American Association for Cancer Research
00085472can111646-sup-s3_pdf_3146k.pdf (3.07 MB)

Supplementary Figure 3 from Inhibition of Neurotensin Receptor 1 Selectively Sensitizes Prostate Cancer to Ionizing Radiation

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journal contribution
posted on 2023-03-30, 20:44 authored by Nicholas C.K. Valerie, Eli V. Casarez, John O. DaSilva, Marya E. Dunlap-Brown, Sarah J. Parsons, George P. Amorino, Jaroslaw Dziegielewski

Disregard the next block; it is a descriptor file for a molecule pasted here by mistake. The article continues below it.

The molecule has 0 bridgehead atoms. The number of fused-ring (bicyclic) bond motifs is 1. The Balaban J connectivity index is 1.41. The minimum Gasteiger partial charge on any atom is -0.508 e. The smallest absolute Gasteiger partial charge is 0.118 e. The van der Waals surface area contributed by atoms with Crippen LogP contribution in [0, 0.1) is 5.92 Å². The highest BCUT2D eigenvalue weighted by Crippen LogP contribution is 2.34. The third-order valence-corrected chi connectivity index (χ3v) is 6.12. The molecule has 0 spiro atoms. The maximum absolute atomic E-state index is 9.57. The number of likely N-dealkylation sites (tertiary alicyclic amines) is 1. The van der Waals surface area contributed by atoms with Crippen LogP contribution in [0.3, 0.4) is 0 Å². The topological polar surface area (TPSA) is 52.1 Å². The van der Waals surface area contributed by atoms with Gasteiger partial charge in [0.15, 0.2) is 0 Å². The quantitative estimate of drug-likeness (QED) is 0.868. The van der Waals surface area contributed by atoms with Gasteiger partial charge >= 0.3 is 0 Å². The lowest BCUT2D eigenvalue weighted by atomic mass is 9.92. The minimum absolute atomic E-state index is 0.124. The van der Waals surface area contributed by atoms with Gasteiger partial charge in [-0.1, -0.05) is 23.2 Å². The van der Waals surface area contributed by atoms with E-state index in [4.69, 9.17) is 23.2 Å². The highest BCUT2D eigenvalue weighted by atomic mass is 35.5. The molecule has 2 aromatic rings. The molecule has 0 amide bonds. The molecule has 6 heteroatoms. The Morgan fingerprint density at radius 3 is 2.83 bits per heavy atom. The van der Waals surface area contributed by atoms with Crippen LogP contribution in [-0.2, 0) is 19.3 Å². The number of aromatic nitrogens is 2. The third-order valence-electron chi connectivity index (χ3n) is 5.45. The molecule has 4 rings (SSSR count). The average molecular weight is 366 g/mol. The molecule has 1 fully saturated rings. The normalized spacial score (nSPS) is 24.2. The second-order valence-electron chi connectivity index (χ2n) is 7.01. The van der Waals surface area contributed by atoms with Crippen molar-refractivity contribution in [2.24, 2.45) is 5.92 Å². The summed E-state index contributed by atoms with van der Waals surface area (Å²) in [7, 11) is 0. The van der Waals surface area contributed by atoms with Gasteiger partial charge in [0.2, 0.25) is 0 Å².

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Radiotherapy combined with androgen depletion is generally successful for treating locally advanced prostate cancer. However, radioresistance that contributes to recurrence remains a major therapeutic problem in many patients. In this study, we define the high-affinity neurotensin receptor 1 (NTR1) as a tractable new molecular target to radiosensitize prostate cancers. The selective NTR1 antagonist SR48692 sensitized prostate cancer cells in a dose- and time-dependent manner, increasing apoptotic cell death and decreasing clonogenic survival. The observed cancer selectivity for combinations of SR48692 and radiation reflected differential expression of NTR1, which is highly expressed in prostate cancer cells but not in normal prostate epithelial cells. Radiosensitization was not affected by androgen dependence or androgen receptor expression status. NTR1 inhibition in cancer cell–attenuated epidermal growth factor receptor activation and downstream signaling, whether induced by neurotensin or ionizing radiation, establish a molecular mechanism for sensitization. Most notably, SR48692 efficiently radiosensitized PC-3M orthotopic human tumor xenografts in mice, and significantly reduced tumor burden. Taken together, our findings offer preclinical proof of concept for targeting the NTR1 receptor as a strategy to improve efficacy and outcomes of prostate cancer treatments using radiotherapy. Cancer Res; 71(21); 6817–26. ©2011 AACR.